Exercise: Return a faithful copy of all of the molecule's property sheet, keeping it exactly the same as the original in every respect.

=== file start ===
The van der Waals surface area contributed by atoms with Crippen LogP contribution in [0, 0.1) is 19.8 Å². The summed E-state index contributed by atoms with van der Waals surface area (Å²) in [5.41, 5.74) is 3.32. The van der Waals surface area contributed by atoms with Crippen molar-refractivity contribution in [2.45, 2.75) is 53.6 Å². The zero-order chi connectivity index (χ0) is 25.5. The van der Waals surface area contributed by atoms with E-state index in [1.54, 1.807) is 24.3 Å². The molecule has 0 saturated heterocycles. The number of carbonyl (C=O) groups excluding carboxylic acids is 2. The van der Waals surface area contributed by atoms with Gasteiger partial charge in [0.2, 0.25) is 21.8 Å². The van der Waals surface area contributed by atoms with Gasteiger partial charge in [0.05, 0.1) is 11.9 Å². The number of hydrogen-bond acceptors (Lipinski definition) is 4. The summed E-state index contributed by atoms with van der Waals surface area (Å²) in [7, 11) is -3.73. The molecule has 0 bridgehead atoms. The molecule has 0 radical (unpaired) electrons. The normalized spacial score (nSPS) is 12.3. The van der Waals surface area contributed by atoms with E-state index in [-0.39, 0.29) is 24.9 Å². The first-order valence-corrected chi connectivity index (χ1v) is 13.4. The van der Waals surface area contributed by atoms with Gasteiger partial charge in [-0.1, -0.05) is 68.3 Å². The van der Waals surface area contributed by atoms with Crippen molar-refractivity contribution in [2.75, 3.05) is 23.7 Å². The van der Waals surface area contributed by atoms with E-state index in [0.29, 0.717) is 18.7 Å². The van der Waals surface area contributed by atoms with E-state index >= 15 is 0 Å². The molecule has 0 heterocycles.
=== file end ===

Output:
The van der Waals surface area contributed by atoms with Crippen LogP contribution in [0, 0.1) is 19.8 Å². The summed E-state index contributed by atoms with van der Waals surface area (Å²) in [5.41, 5.74) is 3.32. The van der Waals surface area contributed by atoms with Crippen molar-refractivity contribution in [2.45, 2.75) is 53.6 Å². The zero-order chi connectivity index (χ0) is 25.5. The van der Waals surface area contributed by atoms with E-state index in [1.54, 1.807) is 24.3 Å². The molecule has 0 saturated heterocycles. The number of carbonyl (C=O) groups excluding carboxylic acids is 2. The van der Waals surface area contributed by atoms with Gasteiger partial charge in [0.2, 0.25) is 21.8 Å². The van der Waals surface area contributed by atoms with Gasteiger partial charge in [0.05, 0.1) is 11.9 Å². The number of hydrogen-bond acceptors (Lipinski definition) is 4. The summed E-state index contributed by atoms with van der Waals surface area (Å²) in [7, 11) is -3.73. The molecule has 0 bridgehead atoms. The molecule has 0 radical (unpaired) electrons. The normalized spacial score (nSPS) is 12.3. The van der Waals surface area contributed by atoms with E-state index in [-0.39, 0.29) is 24.9 Å². The first-order valence-corrected chi connectivity index (χ1v) is 13.4. The van der Waals surface area contributed by atoms with Gasteiger partial charge in [-0.1, -0.05) is 68.3 Å². The van der Waals surface area contributed by atoms with Crippen molar-refractivity contribution in [2.75, 3.05) is 23.7 Å². The van der Waals surface area contributed by atoms with E-state index in [0.29, 0.717) is 18.7 Å². The van der Waals surface area contributed by atoms with E-state index >= 15 is 0 Å². The molecule has 0 heterocycles.